The porticoed fronts, the ornamental motif of the exposed brick pilasters, the wood as a construction material that goes with the brick, make this village a poetic piece of the Po Valley.
There are four periods of Gradisca: the fifteenth Venetian, the seventeenth century Austrian, the Habsburg nineteenth century and the Italian twentieth century. Conceived by the Republic of Venice as a bulwark against Turkish incursions, which were furious and frequent in Friuli, it was built by the architects of the Serenissima as a fortified village with wide streets that intersect at right angles (to facilitate the maneuvers of the soldiers) and that go to form a regular building fabric, divided into compact blocks of houses.
The historic core of Grazie is represented by the sanctuary of the Beata Maria Vergine delle Grazie and the buildings placed on the perimeter of the square in front. The oldest part is that of the row houses in Via Madonna della Neve, in which one recognizes – despite the transformations that have taken place – the original cell that gave rise over time to the various building types.
Greccio, a small jewel set among the green hills of the Holy Valley of Rieti is certainly one of the most beautiful and picturesque places in the Province of Rieti. The ancient medieval village located 18 kilometers from the capital, perched at 705 meters above sea level on the slopes of Monte Lacerone, still today, both for its position, which enjoys an excellent view.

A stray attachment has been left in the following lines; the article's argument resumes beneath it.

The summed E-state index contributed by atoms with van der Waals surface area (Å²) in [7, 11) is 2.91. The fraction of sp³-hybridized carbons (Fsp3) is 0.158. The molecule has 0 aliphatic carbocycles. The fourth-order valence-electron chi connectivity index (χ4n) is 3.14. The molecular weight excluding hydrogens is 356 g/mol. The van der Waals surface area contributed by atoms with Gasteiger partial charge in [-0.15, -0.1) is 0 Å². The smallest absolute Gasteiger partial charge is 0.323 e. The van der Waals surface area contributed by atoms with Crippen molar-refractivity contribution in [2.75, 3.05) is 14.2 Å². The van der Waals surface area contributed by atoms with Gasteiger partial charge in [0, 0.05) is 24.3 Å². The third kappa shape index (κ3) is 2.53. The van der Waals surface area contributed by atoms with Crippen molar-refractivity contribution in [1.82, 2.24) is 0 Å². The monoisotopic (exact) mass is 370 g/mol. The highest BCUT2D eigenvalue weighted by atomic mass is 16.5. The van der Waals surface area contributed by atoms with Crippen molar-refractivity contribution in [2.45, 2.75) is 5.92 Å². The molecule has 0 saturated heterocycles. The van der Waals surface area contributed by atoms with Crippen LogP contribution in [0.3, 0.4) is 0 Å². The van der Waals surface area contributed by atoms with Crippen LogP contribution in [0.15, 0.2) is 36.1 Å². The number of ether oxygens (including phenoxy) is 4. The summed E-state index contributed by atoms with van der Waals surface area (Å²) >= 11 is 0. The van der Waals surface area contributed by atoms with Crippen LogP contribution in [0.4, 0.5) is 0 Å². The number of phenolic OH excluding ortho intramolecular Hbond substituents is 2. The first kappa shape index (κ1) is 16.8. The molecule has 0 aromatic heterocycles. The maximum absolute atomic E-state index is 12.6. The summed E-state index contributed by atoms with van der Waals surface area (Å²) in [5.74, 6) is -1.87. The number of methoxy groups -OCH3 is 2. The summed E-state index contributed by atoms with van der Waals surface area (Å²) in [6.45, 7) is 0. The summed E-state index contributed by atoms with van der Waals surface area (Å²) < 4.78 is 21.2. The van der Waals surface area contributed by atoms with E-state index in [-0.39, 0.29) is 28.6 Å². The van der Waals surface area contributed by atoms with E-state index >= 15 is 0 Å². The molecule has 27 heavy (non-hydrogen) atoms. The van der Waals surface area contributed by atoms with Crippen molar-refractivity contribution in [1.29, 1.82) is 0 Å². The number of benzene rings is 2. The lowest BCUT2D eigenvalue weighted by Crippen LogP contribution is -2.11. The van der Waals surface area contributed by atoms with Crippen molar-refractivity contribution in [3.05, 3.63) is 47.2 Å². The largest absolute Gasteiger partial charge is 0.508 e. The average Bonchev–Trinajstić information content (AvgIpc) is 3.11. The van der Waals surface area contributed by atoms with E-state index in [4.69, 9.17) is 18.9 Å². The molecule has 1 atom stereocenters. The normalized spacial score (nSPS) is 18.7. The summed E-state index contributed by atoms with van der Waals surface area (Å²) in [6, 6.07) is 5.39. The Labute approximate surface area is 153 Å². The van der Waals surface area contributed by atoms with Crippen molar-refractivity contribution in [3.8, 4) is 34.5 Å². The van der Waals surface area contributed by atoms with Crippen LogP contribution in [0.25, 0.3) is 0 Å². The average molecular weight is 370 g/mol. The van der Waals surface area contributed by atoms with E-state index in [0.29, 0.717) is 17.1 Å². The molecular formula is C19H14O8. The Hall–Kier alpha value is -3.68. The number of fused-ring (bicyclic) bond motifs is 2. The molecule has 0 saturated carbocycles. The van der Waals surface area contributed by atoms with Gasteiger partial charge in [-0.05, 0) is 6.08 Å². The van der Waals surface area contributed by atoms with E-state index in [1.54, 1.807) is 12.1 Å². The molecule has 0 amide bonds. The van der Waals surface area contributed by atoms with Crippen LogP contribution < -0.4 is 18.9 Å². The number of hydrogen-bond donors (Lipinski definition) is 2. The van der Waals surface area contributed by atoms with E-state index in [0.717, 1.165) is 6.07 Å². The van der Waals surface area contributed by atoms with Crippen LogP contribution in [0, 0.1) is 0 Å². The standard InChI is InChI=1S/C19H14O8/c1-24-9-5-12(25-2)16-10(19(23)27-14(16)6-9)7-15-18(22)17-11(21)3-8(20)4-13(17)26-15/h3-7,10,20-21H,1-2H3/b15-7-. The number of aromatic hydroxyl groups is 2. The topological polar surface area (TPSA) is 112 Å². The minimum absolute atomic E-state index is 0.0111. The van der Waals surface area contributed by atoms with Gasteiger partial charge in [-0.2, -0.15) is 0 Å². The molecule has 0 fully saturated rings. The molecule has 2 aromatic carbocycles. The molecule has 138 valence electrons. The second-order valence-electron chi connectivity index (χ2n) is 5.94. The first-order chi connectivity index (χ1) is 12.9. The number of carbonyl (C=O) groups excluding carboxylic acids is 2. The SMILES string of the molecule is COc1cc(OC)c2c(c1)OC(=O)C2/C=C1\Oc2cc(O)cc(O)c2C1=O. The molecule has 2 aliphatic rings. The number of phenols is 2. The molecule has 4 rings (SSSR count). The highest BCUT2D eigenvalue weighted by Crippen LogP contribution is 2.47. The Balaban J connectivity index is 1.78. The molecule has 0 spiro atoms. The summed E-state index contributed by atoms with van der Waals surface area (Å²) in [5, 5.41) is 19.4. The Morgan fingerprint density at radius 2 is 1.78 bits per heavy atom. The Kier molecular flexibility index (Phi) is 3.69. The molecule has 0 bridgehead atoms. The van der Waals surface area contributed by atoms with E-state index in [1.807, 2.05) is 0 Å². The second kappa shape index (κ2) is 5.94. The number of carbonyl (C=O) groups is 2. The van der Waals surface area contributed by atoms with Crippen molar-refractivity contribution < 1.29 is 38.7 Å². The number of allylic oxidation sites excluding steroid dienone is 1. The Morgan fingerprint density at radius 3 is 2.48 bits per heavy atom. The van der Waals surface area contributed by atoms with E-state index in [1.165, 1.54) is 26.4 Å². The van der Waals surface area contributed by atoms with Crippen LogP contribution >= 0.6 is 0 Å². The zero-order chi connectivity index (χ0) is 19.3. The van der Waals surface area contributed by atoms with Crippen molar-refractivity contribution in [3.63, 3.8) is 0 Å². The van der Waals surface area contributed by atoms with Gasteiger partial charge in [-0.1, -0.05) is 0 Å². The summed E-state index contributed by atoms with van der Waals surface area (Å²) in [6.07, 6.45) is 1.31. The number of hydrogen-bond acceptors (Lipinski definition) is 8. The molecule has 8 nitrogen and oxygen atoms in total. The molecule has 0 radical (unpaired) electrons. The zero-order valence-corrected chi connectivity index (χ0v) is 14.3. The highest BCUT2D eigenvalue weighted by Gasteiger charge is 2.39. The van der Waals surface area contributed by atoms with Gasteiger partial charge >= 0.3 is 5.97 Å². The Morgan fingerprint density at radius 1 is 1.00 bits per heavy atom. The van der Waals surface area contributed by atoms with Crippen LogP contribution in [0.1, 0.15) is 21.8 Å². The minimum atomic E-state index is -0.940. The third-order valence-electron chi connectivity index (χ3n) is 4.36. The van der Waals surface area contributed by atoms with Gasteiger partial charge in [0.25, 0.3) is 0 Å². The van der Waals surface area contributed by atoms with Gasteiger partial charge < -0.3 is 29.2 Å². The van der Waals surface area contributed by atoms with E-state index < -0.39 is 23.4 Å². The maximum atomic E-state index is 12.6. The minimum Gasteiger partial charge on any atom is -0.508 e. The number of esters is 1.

See Gromo from the top of the pastures and mule tracks, with the piode – the slate roofs – which cover it as a hard and uniform protective covering, it is not enough. You have to enter it, in this mountain town, and visit it calmly, to discover not only the happy combination of the elements – water, timber, good air – but also the artistic riches preserved by this small community.
Still visible on the hill, the remains of the 11th century fortress that dominates the old prisoner tell the ancient history of Grottammare. The soft lights that soften the cycle-pedestrian walkway to the sea, and the wind that blows through the leaves in the lookouts, return to the place the silences and sweetnesses that charmed Liszt and other famous residents.
Starting from Piazza Cavallotti and following Via Vittorio Emanuele II, one enters a long perspective telescope closed at the bottom of the civic tower. As you approach the main square, the entrance arch of the tower gives a glimpse of the facade of Palazzo Bentivoglio, giving the impression of a space as vast as that of a fortress.